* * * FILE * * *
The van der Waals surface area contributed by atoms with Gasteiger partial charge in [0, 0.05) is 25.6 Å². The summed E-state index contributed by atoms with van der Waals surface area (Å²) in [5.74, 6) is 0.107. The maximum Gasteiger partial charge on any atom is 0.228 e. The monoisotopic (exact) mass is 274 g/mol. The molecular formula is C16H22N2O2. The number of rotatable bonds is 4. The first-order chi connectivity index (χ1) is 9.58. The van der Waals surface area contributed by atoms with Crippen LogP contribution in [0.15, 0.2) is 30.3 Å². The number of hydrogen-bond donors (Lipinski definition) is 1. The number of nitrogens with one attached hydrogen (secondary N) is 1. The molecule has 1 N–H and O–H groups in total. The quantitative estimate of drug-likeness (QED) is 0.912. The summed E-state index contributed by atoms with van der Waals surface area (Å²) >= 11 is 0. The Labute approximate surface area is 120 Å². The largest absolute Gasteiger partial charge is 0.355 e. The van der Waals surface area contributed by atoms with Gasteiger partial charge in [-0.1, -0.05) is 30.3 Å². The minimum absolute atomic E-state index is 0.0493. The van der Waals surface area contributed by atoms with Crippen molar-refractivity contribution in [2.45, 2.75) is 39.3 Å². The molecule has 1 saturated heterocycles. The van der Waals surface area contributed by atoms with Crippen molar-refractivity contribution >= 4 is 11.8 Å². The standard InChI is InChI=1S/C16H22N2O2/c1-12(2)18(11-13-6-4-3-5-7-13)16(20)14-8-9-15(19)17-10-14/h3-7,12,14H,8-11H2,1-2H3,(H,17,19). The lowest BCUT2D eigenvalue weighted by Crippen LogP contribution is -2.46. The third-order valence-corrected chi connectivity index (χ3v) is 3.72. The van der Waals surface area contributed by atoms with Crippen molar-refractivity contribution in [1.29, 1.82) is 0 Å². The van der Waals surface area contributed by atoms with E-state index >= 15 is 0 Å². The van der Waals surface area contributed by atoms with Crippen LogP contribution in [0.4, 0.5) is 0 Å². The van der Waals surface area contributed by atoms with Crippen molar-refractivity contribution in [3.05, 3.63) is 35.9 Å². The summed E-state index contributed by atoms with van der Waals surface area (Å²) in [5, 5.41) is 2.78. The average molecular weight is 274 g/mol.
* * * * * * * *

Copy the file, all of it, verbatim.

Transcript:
The van der Waals surface area contributed by atoms with Gasteiger partial charge in [0, 0.05) is 25.6 Å². The summed E-state index contributed by atoms with van der Waals surface area (Å²) in [5.74, 6) is 0.107. The maximum Gasteiger partial charge on any atom is 0.228 e. The monoisotopic (exact) mass is 274 g/mol. The molecular formula is C16H22N2O2. The number of rotatable bonds is 4. The first-order chi connectivity index (χ1) is 9.58. The van der Waals surface area contributed by atoms with Crippen LogP contribution in [0.15, 0.2) is 30.3 Å². The number of hydrogen-bond donors (Lipinski definition) is 1. The number of nitrogens with one attached hydrogen (secondary N) is 1. The molecule has 1 N–H and O–H groups in total. The quantitative estimate of drug-likeness (QED) is 0.912. The summed E-state index contributed by atoms with van der Waals surface area (Å²) >= 11 is 0. The Labute approximate surface area is 120 Å². The largest absolute Gasteiger partial charge is 0.355 e. The van der Waals surface area contributed by atoms with Gasteiger partial charge in [-0.1, -0.05) is 30.3 Å². The minimum absolute atomic E-state index is 0.0493. The van der Waals surface area contributed by atoms with Crippen molar-refractivity contribution in [2.45, 2.75) is 39.3 Å². The molecule has 1 saturated heterocycles. The van der Waals surface area contributed by atoms with Crippen molar-refractivity contribution >= 4 is 11.8 Å². The standard InChI is InChI=1S/C16H22N2O2/c1-12(2)18(11-13-6-4-3-5-7-13)16(20)14-8-9-15(19)17-10-14/h3-7,12,14H,8-11H2,1-2H3,(H,17,19). The lowest BCUT2D eigenvalue weighted by Crippen LogP contribution is -2.46. The third-order valence-corrected chi connectivity index (χ3v) is 3.72. The van der Waals surface area contributed by atoms with Crippen molar-refractivity contribution in [1.29, 1.82) is 0 Å². The van der Waals surface area contributed by atoms with E-state index >= 15 is 0 Å². The van der Waals surface area contributed by atoms with Crippen LogP contribution in [0.4, 0.5) is 0 Å². The van der Waals surface area contributed by atoms with Crippen molar-refractivity contribution in [3.05, 3.63) is 35.9 Å². The summed E-state index contributed by atoms with van der Waals surface area (Å²) in [5, 5.41) is 2.78. The average molecular weight is 274 g/mol.